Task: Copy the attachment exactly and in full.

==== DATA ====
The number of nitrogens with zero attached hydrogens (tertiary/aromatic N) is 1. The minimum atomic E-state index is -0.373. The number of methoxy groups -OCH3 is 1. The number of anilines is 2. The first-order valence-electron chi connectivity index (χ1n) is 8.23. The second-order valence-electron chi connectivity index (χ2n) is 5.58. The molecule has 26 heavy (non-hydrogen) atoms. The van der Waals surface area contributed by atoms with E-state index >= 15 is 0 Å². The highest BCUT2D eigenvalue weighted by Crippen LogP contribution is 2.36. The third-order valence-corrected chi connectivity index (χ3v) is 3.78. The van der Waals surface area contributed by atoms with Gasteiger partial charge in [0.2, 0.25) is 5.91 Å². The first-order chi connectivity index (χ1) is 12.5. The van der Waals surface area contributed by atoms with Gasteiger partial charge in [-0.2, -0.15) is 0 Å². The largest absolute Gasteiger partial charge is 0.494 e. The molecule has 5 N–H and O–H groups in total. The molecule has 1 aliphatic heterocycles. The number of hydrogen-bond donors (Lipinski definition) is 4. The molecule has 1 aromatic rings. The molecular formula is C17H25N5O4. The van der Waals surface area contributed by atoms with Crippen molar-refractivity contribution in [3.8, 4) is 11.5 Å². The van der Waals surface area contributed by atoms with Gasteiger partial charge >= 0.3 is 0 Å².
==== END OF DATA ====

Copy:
The number of nitrogens with zero attached hydrogens (tertiary/aromatic N) is 1. The minimum atomic E-state index is -0.373. The number of methoxy groups -OCH3 is 1. The number of anilines is 2. The first-order valence-electron chi connectivity index (χ1n) is 8.23. The second-order valence-electron chi connectivity index (χ2n) is 5.58. The molecule has 26 heavy (non-hydrogen) atoms. The van der Waals surface area contributed by atoms with E-state index >= 15 is 0 Å². The highest BCUT2D eigenvalue weighted by Crippen LogP contribution is 2.36. The third-order valence-corrected chi connectivity index (χ3v) is 3.78. The van der Waals surface area contributed by atoms with Gasteiger partial charge in [0.2, 0.25) is 5.91 Å². The first-order chi connectivity index (χ1) is 12.5. The van der Waals surface area contributed by atoms with Gasteiger partial charge in [-0.2, -0.15) is 0 Å². The largest absolute Gasteiger partial charge is 0.494 e. The molecule has 5 N–H and O–H groups in total. The molecule has 1 aliphatic heterocycles. The number of hydrogen-bond donors (Lipinski definition) is 4. The molecule has 1 aromatic rings. The molecular formula is C17H25N5O4. The van der Waals surface area contributed by atoms with Crippen molar-refractivity contribution in [3.8, 4) is 11.5 Å². The van der Waals surface area contributed by atoms with Gasteiger partial charge >= 0.3 is 0 Å².